CDE of the Year Award Program
CDE of the Year in Branches
ADEA is proud to congratulate recipients of the following CDE of the Year in branch awards, who also received a $1,000 scholarship towards their education:
CDE of the Year in ACT: Martha Ingle
|My early career was influenced by the fantastic CDEs in the Diabetes Centre at Sir Charles Gairdner Hospital, Perth in 1984. I went on to complete the equivalent course to the Grad Certificate in Diabetes Education through Curtin University.
I now work in the Diabetes in Pregnancy Service as part of ACT Health Directorate Diabetes Service. It gives me huge satisfaction educating and supporting these women (and their families) throughout their pregnancy, as the end result is so precious and their journey so fulfilling.
An area of special focus for me is providing care for people from culturally and linguistically diverse backgrounds diagnosed with diabetes. Collectively we need to be respectful and understanding of cultural differences as lifestyle changes can be difficult. Good communication is so vital, so I recommend everyone read the Diabetes Australia position statement ‘A New Language in Diabetes’ – this really resonated for me.
I hope I can continue being a mentor to colleagues and less experienced staff, as watching their personal growth is rewarding.
CDE of the Year in NSW: Megan Paterson
|My inspiration to become a CDE was my daughter, who was diagnosed with type 1 diabetes in 2002 at the age of 2. I wanted to be able to care for her in the best way possible but was also inspired to work with other children and families living with type 1.
One of the issues I have personally experienced is the inequality in access to quality paediatric diabetes services for people living in regional Australia compared with those in metropolitan areas. In 2007, I was involved in helping to set up a model of care in a regional area that has now been replicated in other places. I also am very passionate about supporting and working positively with schools to care for students with diabetes.
In 2012, I was a dancer in a local fundraiser ‘Dancing with our stars’. It was one of the hardest most challenging thing I have done but an amazing experience!
CDE of the Year in NT: Sharron Calgaret
|I started working as a chronic disease nurse in general practice in 2013. As part of my role, I came into contact with many people with diabetes and people at risk of diabetes and decided I wanted to gain more knowledge of diabetes, so I did the graduate certificate in Diabetes and became a CDE.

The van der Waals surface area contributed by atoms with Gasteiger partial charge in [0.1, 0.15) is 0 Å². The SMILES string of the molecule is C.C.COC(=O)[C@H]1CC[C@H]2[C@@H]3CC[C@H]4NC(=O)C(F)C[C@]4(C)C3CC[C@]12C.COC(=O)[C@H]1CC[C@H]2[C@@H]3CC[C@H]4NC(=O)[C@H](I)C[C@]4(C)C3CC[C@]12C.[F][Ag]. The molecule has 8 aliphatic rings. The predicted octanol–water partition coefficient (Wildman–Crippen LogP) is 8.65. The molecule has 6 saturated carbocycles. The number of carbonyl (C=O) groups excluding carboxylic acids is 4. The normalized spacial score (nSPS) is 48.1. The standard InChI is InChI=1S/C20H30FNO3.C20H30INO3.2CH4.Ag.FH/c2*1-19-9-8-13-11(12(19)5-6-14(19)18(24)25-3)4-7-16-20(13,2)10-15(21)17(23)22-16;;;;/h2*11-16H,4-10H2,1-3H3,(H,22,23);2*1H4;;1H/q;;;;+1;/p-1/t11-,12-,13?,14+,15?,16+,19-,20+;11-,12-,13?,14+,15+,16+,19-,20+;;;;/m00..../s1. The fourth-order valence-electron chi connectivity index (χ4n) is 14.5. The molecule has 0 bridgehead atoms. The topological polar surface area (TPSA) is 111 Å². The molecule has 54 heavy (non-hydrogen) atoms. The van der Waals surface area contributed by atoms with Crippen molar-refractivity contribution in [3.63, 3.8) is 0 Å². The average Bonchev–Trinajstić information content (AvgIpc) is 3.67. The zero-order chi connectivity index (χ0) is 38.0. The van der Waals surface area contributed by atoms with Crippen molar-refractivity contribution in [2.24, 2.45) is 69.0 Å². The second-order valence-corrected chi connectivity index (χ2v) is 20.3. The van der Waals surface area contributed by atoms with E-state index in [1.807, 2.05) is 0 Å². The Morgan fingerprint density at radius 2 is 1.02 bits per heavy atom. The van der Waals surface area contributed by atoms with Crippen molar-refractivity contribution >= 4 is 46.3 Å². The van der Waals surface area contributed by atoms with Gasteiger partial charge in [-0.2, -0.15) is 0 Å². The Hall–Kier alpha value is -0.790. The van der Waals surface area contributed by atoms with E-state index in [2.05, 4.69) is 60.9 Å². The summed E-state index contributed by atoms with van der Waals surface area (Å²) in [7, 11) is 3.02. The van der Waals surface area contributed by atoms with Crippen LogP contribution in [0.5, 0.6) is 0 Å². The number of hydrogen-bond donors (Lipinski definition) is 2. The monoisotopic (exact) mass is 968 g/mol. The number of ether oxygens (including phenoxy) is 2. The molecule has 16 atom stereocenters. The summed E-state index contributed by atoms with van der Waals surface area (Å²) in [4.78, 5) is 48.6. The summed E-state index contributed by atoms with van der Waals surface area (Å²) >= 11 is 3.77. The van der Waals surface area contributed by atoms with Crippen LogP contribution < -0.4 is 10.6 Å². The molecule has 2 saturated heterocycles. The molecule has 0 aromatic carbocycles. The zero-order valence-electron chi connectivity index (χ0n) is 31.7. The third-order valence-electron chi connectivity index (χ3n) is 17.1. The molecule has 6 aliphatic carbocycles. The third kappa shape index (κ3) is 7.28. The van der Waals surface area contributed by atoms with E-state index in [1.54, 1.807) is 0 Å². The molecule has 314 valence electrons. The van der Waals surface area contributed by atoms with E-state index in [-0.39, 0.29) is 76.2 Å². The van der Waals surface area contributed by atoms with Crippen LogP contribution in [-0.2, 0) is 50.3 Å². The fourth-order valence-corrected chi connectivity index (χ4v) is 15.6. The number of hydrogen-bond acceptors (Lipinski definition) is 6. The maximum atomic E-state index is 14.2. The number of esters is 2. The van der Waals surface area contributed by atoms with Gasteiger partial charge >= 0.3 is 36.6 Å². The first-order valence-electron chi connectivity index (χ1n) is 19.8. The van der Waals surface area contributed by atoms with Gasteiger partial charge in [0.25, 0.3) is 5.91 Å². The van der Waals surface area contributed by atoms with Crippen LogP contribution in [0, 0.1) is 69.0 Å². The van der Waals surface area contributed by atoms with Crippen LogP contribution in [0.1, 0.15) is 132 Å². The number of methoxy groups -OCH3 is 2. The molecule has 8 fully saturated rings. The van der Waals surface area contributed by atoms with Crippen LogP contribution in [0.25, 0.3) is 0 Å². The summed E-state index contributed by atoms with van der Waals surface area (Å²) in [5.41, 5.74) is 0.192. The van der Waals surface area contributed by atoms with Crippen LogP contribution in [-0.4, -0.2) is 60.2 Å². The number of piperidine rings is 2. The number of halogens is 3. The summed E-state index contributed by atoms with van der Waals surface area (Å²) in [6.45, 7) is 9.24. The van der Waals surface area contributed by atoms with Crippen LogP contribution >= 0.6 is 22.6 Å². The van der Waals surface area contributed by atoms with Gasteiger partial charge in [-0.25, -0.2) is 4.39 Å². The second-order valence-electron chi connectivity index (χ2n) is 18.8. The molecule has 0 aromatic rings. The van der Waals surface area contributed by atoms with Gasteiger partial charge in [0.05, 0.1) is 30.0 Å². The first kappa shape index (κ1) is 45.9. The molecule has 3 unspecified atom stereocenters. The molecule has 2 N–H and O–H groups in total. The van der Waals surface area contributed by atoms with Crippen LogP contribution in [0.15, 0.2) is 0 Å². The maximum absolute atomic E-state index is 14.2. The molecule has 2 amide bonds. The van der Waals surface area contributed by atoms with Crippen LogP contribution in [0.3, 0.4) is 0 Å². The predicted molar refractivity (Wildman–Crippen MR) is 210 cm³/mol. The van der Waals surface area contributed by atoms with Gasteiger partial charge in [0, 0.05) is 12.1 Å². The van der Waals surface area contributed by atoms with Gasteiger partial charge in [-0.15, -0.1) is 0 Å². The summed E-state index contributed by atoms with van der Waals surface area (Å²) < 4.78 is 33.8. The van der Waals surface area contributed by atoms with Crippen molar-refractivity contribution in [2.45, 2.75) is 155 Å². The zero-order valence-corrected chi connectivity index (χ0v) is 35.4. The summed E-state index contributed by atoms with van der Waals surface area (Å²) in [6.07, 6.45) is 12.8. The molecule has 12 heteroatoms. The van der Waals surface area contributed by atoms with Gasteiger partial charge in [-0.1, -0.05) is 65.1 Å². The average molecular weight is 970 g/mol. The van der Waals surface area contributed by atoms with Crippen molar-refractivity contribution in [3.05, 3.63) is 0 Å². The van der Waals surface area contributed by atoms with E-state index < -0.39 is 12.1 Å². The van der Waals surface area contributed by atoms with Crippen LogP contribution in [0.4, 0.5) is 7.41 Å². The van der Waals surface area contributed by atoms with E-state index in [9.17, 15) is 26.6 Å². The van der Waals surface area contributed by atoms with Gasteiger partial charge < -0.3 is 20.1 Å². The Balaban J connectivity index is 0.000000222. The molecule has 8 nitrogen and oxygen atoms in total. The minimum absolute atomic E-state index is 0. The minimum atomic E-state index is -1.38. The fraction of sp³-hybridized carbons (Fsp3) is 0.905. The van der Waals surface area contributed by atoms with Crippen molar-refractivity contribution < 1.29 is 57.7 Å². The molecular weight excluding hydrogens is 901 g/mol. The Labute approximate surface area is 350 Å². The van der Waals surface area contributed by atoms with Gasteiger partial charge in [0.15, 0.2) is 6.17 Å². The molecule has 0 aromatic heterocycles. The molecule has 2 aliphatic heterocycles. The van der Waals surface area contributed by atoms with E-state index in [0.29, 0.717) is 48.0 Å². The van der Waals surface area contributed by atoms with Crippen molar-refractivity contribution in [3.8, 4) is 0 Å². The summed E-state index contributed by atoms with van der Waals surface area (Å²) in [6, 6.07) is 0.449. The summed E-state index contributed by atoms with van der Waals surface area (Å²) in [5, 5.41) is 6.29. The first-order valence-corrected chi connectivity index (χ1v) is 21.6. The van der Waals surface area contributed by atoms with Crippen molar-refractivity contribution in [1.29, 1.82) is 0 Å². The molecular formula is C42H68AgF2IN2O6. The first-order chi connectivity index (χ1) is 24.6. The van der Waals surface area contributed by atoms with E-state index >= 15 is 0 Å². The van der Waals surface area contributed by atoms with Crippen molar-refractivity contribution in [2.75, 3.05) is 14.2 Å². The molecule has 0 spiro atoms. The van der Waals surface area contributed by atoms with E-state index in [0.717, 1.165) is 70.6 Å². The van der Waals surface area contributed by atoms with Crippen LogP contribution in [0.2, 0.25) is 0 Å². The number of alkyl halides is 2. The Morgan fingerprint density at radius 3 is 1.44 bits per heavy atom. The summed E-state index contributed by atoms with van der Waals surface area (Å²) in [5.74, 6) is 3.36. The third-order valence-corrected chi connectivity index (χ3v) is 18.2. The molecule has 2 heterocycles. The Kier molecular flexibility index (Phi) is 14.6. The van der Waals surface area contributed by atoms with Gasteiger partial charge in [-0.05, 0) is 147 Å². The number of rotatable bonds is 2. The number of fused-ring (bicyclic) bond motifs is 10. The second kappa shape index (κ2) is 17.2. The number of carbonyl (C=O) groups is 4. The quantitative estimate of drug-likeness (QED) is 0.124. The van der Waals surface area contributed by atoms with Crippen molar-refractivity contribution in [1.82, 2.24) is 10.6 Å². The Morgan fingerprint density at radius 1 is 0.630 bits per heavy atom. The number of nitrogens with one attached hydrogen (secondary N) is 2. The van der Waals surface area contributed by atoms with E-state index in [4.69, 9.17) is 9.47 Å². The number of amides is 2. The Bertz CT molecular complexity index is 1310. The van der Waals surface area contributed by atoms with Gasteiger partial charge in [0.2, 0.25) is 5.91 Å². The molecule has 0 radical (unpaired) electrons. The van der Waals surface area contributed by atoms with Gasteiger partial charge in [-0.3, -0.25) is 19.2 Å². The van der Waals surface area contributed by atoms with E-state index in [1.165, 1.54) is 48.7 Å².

One of the major issues I came across is people getting preventable complications. I put a lot of effort into people with a new diagnosis and those who are new to me to ensure they are fully aware of the complications, how to avoid them and what screenings are available and required. This can be quite challenging with the limitations of Enhanced Primary Care visits in private practice, fortunately, I work with a group of very supportive doctors who assist me with this.
Last year I had the lead role in an amateur theatre production.
CDE of the Year in Queensland: Lynne McCleary
|I would like to say that I had always wanted to be a diabetes educator or that I had a personal reason for becoming a diabetes educator but the truth of the matter is that, when I was working as a community health nurse at Narrabri NSW in 1994, the diabetes educator resigned and I was offered the position. I thought what the heck, this will be easy, how hard can this be ……. little did I know!
I moved to Toowoomba in 2003 and worked in a few different fields (non as a diabetes educator).
In 2007 I was re-credentialed and in 2015 became the inaugurator and coordinator of AH Diabetes (a private diabetes clinic). The people that inspire me every day are my clients and the people I work with. I am privileged to be allowed to be part of their lives.
I was asked to include something that I don’t think many people would know! This is hard, as I am pretty much an open book – what you see is what you get but there is one thing……… I have dyslexia. I know no difference, I am me and dyslexia is part of me. In some ways no different to diabetes. You just have to work with what you have!
Diabetes is a complex and sometimes difficult condition to manage, but with the right support and education, people with diabetes can achieve their goals.
CDE of the Year in SA: Luisa Pinto
|I completed my nursing education at the Heidelberg Repatriation Hospital in 1986. The diggers protected their nurses and it was a rewarding experience and affirmed my resolve to further my career.